Here’s a great question from one of the www.YourTradingCoach.com subscribers. I thought it would be good to share this one as there are some great lessons here:
I’m really lost on this issue of stops….. I know you have a very different viewpoint on it – I’ve seen your video on the site.
However, placing stops or not is one of the most frustrating and perplexing issues. Just this month a simple instance – last week I exited my position in oil related stocks / etf’s at a sizeable loss (as it was made out to be as though oil is going to sell as cheap as water!!!!) only to see this week the trend reversing and futures going beyond 41 today…… not only erasing my losses but giving me a good profit had I held on to those positions. There’s nothing more frustrating to see you book losses and then it go the other way round and yield a profit had you held on to them.
Is there a way to fix this issue or does everyone go through it?
Welcome to the frustrating world of trading.
Every trader goes through this, and not just in the beginning. I still get many trades that I exit, either at a price or time based stop, and then watch the market move without me. It’s totally normal.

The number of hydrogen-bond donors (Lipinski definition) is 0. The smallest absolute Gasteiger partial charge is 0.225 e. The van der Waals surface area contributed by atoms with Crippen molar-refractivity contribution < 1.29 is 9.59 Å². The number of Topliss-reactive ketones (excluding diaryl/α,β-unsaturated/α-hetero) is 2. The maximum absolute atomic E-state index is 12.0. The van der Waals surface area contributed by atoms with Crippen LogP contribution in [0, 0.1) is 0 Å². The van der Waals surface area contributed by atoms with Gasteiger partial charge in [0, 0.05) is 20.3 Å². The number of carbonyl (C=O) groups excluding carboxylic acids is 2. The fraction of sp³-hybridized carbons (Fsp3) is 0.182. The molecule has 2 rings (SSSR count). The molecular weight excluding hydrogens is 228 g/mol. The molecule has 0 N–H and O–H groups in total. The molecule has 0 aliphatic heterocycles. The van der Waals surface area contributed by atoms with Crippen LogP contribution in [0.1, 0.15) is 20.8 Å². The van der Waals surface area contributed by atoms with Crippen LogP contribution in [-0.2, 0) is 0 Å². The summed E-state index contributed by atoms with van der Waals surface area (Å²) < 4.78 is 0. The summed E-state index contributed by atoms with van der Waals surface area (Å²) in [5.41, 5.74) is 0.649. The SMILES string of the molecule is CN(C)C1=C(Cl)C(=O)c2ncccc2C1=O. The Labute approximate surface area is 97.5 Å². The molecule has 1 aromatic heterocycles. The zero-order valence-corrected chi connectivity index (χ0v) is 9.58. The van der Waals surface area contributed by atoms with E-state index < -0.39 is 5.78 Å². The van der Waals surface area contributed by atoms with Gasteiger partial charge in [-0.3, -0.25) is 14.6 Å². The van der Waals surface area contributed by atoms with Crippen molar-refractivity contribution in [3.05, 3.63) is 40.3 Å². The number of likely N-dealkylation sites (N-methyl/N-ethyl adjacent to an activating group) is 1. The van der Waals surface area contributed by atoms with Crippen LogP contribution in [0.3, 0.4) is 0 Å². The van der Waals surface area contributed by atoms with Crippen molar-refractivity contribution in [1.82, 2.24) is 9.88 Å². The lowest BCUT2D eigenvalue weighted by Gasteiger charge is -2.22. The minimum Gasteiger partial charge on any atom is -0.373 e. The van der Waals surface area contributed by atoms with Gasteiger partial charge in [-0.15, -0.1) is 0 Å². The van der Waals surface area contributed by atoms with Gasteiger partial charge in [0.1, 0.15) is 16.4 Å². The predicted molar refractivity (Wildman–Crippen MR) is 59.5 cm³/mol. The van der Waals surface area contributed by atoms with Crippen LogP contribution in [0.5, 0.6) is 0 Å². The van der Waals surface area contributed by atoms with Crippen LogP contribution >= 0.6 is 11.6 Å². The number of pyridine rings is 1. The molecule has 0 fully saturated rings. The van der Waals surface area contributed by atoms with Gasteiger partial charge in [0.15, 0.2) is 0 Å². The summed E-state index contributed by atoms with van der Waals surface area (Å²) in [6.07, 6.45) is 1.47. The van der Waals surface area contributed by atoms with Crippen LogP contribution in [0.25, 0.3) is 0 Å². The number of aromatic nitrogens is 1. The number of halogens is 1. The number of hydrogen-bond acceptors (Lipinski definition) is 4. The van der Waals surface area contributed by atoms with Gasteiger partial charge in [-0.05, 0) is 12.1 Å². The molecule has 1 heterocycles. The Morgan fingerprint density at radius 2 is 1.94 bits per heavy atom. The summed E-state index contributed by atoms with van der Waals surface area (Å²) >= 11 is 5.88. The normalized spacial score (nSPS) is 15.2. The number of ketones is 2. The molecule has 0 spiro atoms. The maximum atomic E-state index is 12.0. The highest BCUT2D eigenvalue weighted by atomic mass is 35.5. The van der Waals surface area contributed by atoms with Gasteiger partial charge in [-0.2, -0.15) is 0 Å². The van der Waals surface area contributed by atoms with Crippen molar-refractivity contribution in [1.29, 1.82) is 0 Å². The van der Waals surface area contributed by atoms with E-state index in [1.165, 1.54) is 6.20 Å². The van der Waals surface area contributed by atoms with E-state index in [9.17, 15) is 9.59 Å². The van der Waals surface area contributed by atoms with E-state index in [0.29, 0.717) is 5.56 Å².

Don’t worry about missed opportunity. The important question is, how did you manage the risk on this trade? Did you pre-define your risk before entering the trade?
Were you comfortable with this level of loss? If not, you were trading too large a position or with too wide a stop?
Did you actually exit at your stop, or did you let it run further because you were sure it was going to come back? If you let it run, why?
You cannot know in advance which trades will be winners and which will be losers. The result of any individual trade is essentially random. Read ‘Trading in the Zone’ by Mark Douglas, if you haven’t done so already.
If you planned this trade with a predefined loss point, and the market got to that point, and you took the loss, then well done – you traded like a professional.
Be happy to take your losses. They tell you that either your analysis was wrong, or your timing was out. This is important information, allowing you to prepare better for the next trade.
Have a look at the chart. Once stopped out, was there a reentry signal? If not, who cares about the missed profits. They weren’t available for the taking. If there was an entry setup and trigger, why didn’t you take it?
Basically, there is nothing unusual about what has happened to you. But don’t let any lessons get away. Analyse your reasons for the trade and the way you managed it.
Here’s another quote from a book I’m reading at the moment – Techniques of Tape Reading, by Vadym Graifer and Christopher Schumacher – “Professionals take a trade when they are comfortable with the risk, while amateurs do it when they like the potential profit.’
Make sure you managed the risk.